Fertilizing Your Plants
I have a question about which fertilizer to use during seedling, vegetative and flowering growth. Please recommend brands and their corresponding nitrogen-phosphorus-potassium percentages. I don’t want to burn them with too much nitrogen at any stage of growth. BTW, I’m growing in soil.
First, you have to start with good soil. Look for a rich organic blend such as Garden-Ville potting soil. It’s made from compost, Canadian peat moss, perlite, orange sand, cedar flakes and other ingredients. I’m not crazy about cedar flakes because they take up nitrogen to decompose, but the level is low. They also help provide drainage and aeration. Look for a good local brand of store-bought organic soil.
The water from Amarillo comes from Lake Meredith (60%) and groundwater (40%). Amarillo is in farm country, and farm chemicals and fertilizers could leave the water tainted. Request a water analysis from your local water district (to determine the pH) and a list of dissolved solids in the water. If the level of sodium is more than 50 ppm and the total dissolved solids level is more than 300 ppm, you should treat the water with reverse osmosis to remove dissolved salts. The pH should be between 6 and 7 for good nutrient uptake.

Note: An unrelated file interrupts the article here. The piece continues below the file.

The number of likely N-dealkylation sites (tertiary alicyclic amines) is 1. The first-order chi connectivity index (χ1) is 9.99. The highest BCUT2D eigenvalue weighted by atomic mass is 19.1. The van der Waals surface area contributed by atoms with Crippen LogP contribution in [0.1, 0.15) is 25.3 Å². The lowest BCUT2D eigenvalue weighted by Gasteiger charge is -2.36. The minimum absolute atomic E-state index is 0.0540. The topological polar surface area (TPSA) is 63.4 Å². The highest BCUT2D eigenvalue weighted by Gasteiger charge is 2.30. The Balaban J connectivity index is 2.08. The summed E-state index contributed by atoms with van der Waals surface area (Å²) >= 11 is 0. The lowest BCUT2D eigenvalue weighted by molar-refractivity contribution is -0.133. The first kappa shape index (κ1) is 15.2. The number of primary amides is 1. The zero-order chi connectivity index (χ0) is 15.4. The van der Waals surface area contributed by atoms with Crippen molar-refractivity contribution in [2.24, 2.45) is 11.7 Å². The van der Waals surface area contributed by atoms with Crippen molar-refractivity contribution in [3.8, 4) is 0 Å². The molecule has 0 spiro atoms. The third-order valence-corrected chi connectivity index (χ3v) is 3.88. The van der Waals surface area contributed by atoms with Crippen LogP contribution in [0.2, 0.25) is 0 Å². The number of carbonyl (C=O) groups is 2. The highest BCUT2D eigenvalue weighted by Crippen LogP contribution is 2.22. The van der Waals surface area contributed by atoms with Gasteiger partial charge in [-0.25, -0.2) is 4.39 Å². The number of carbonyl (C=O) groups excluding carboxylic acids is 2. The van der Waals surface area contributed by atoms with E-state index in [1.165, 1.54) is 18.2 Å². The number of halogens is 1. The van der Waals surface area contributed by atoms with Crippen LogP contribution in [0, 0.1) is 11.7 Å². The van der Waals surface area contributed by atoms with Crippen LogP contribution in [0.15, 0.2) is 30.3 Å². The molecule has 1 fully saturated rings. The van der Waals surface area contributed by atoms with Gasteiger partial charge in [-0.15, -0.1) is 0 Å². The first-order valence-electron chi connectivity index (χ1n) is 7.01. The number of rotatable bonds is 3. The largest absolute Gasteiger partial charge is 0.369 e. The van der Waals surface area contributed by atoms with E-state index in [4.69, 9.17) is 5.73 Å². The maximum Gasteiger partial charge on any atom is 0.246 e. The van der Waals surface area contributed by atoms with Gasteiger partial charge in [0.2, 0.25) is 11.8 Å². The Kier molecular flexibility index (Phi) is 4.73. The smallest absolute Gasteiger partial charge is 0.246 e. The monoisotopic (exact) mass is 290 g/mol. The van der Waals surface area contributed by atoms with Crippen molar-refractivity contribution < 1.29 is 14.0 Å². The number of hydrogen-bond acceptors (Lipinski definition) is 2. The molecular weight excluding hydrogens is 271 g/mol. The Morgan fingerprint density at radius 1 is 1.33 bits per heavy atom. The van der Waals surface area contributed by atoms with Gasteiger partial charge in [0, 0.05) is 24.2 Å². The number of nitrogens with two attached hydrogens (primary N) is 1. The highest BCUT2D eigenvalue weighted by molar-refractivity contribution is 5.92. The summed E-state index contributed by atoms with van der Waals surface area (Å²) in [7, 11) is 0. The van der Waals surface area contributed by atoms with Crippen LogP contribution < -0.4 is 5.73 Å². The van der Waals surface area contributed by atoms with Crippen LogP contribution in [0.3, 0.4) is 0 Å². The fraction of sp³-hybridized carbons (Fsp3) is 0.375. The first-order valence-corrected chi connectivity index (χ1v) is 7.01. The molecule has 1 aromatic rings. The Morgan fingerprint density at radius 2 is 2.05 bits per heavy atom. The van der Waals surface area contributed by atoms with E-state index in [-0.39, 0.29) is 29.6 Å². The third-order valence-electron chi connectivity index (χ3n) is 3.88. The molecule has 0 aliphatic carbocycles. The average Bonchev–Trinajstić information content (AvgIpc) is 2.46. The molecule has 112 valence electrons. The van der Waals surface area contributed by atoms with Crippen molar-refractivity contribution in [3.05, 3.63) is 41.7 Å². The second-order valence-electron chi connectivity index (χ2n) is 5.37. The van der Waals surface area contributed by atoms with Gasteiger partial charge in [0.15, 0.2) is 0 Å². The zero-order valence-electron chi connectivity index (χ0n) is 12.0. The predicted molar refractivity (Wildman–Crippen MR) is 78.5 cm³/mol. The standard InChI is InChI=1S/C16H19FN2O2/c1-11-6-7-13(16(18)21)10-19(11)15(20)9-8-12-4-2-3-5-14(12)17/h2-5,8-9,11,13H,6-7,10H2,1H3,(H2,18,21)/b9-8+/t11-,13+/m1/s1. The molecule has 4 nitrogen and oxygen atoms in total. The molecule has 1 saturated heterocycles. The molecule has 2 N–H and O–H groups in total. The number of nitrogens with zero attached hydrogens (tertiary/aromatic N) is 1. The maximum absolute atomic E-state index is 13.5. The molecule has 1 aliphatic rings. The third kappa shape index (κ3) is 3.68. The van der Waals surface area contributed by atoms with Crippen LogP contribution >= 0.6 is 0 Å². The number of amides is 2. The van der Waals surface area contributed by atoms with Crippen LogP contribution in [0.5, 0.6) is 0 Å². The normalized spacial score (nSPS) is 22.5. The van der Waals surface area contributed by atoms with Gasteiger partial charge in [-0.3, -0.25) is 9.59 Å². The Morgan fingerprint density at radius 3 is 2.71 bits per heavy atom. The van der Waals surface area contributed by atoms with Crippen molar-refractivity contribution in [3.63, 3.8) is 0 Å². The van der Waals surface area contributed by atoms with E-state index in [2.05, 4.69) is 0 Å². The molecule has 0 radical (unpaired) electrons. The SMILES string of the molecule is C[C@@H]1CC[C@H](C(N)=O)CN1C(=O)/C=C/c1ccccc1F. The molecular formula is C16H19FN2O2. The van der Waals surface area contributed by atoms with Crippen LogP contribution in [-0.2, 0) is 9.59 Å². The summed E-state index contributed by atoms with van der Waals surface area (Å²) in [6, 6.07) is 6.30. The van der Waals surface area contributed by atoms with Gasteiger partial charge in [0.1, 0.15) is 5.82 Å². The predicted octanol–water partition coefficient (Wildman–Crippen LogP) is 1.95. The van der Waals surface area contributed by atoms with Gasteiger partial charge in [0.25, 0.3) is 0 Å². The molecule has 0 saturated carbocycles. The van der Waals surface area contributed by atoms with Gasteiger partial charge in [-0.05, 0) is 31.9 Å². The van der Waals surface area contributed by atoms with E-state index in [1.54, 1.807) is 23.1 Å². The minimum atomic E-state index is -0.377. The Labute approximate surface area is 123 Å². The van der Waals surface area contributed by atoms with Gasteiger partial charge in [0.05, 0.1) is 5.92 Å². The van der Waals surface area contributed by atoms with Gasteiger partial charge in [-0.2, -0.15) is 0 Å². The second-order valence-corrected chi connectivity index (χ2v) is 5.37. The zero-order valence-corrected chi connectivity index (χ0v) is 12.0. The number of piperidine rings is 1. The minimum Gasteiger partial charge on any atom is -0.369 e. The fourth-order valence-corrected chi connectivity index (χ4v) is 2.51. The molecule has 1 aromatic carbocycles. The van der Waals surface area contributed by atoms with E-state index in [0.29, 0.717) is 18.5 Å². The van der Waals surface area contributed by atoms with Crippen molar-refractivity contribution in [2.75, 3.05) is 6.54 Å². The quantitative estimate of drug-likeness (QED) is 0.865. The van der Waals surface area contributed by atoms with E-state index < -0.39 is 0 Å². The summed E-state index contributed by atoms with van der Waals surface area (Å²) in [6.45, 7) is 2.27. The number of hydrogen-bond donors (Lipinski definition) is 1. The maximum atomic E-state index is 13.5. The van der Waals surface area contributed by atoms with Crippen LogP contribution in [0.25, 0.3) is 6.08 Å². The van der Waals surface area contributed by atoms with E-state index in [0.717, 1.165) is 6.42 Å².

There are many good organic fertilizers to use. A partial list includes Canna, Earth Juice, Fox Farm and Formula X. Use the fertilizers as directed for seedling, vegetative and flowering growth. You should also purchase a biostimulant to increase fertilizer uptake and soil life. Biostimulants often contain humic acid, fulvic acid, trichoderma, and a host of good microbes and bacteria that promote growth. Many companies carry biostimulants.
Vegetative plants need a full range of macronutrients and micronutrients and use a lot of nitrogen, which washes out of the soil quickly and must be replaced regularly. Some strains, such as Sweet Tooth and Big Bud, are incredibly easy to grow and can take high doses of fertilizer.
Change to flowering fertilizer a few days after turning the light to a 12/12 day/night schedule. Flowering fertilizer should contain higher levels of phosphorus (P) and potassium (K) and less nitrogen (N). Adding an additional PK 13-14 supplement for the last four weeks before harvest will swell buds to a nice, tight, compact mass.